The major consultation phase of Quebec’s new proposed language law, Bill 96, is taking place from September 21 to October 7. Since its introduction on May 13 by Language Minister Simon Jolin-Barrette, the bill has faced criticism as it claims to protect French as the official language of Quebec, thereby displacing non-French speakers – Indigenous non-French speakers in particular. Citing the “decline” of French linguistic and cultural presence in Quebec, premier and CAQ leader Francois Legault introduced the legislation as an ambitious upgrade to Bill 101 (the Charter of the French Language). Notably, Bill 96 further limits the accessibility of legal and healthcare services to non-French speakers. Among other areas of concern, Bill 96 is another piece of legislation designed to perpetuate colonialism through linguistic assimilation and advance the strong sentiments of Quebec nationalism within the CAQ government.
Though Legault claims that the rights of English speakers will be protected under Bill 96, only three English organizations were granted the right to participate in parliamentary hearings. The Quebec Community Groups Network (QCGN), who organized a series of hearings for anglophone communities in response to this exclusion, outlined several reasons of concern: “[the bill will] hurt businesses; limit access to public services, education, and employment; [and] constrain expression in a variety of ways.” Alarmingly, the bill invokes the same notwithstanding clause as Bill 21. This notwithstanding clause allows the CAQ-dominated provincial government to override the provincial and federal charters of rights. In doing so, the bill establishes a “hierarchy of rights” that prioritizes the French language over the fundamental rights of non-francophone minority groups.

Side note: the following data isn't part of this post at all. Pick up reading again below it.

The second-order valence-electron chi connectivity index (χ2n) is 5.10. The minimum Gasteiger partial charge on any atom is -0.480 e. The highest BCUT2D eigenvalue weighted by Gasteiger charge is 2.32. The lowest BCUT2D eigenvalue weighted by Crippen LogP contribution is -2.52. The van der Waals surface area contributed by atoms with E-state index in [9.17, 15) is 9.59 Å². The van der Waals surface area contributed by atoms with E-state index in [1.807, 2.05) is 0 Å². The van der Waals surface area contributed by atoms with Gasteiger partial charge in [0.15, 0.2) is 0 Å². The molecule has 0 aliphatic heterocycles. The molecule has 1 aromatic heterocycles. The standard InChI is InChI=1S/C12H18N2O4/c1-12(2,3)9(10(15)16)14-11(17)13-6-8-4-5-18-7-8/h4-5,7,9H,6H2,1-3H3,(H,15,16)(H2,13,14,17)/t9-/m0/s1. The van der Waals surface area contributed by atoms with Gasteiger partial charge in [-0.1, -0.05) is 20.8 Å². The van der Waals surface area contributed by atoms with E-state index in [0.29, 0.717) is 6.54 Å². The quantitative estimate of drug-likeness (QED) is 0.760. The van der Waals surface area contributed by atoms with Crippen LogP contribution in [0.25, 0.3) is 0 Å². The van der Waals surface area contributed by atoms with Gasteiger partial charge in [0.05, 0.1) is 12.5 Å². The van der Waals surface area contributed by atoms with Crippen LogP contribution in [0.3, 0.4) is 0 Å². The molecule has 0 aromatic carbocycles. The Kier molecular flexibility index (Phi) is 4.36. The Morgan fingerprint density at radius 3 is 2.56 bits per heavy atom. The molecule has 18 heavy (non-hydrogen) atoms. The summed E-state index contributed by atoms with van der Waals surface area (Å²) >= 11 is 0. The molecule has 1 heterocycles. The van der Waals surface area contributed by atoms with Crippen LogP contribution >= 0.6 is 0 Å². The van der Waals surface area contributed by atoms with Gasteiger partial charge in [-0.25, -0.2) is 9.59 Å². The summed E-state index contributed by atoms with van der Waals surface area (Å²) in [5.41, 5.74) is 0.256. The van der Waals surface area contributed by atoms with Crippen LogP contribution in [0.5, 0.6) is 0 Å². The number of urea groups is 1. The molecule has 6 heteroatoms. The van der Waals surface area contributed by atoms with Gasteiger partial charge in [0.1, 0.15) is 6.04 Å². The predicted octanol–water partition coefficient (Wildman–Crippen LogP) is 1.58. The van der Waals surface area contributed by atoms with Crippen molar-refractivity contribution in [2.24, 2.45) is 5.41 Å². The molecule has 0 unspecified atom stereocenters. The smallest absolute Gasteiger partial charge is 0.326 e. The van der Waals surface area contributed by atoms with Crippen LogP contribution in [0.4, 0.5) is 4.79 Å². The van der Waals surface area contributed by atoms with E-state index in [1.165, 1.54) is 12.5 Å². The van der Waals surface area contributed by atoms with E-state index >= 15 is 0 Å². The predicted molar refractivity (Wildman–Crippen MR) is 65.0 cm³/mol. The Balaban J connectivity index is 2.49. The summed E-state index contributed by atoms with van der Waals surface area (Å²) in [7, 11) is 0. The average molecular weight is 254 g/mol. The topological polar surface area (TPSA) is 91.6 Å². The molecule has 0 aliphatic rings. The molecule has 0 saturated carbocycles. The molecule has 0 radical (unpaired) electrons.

To enforce these legislative changes, Section 111 of the bill would create designated “language inspectors” and provide them with the authority to “enter at any reasonable hour any place, other than a dwelling house, where an activity governed by [the Charter of the French Language] is carried on” without need for a warrant. The jurisdiction of language inspectors is so broadly and vaguely defined that the bill would provide them with even greater power than the police. Thus, Bill 96 would be another means of perpetuating the carceral system, as anyone caught breaking the law would be subject to the broken justice system. This sets a dangerous precedent: if the bill becomes law, abuse of this power could be extended to non-language related government agencies.